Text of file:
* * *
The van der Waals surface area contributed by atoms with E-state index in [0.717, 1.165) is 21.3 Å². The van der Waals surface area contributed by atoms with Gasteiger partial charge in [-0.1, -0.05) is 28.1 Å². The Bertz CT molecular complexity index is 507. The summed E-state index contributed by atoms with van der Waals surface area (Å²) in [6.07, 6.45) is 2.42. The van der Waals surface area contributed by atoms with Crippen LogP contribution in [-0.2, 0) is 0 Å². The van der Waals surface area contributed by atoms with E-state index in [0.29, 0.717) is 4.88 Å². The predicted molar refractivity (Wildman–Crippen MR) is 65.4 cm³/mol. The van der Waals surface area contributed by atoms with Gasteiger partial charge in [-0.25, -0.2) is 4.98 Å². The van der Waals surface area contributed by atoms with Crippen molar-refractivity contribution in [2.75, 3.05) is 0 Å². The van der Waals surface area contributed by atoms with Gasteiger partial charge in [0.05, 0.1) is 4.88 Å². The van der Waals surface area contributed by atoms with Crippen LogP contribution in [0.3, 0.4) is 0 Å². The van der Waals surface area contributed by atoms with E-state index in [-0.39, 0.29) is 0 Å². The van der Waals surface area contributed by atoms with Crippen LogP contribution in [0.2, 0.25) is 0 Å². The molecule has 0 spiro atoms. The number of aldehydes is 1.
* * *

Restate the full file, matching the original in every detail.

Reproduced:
The van der Waals surface area contributed by atoms with E-state index in [0.717, 1.165) is 21.3 Å². The van der Waals surface area contributed by atoms with Gasteiger partial charge in [-0.1, -0.05) is 28.1 Å². The Bertz CT molecular complexity index is 507. The summed E-state index contributed by atoms with van der Waals surface area (Å²) in [6.07, 6.45) is 2.42. The van der Waals surface area contributed by atoms with Crippen LogP contribution in [-0.2, 0) is 0 Å². The van der Waals surface area contributed by atoms with E-state index in [0.29, 0.717) is 4.88 Å². The predicted molar refractivity (Wildman–Crippen MR) is 65.4 cm³/mol. The van der Waals surface area contributed by atoms with Gasteiger partial charge in [-0.25, -0.2) is 4.98 Å². The van der Waals surface area contributed by atoms with Crippen molar-refractivity contribution in [2.75, 3.05) is 0 Å². The van der Waals surface area contributed by atoms with Gasteiger partial charge in [0.05, 0.1) is 4.88 Å². The van der Waals surface area contributed by atoms with Crippen LogP contribution in [0.3, 0.4) is 0 Å². The van der Waals surface area contributed by atoms with E-state index in [-0.39, 0.29) is 0 Å². The van der Waals surface area contributed by atoms with Crippen LogP contribution in [0.2, 0.25) is 0 Å². The molecule has 0 spiro atoms. The number of aldehydes is 1.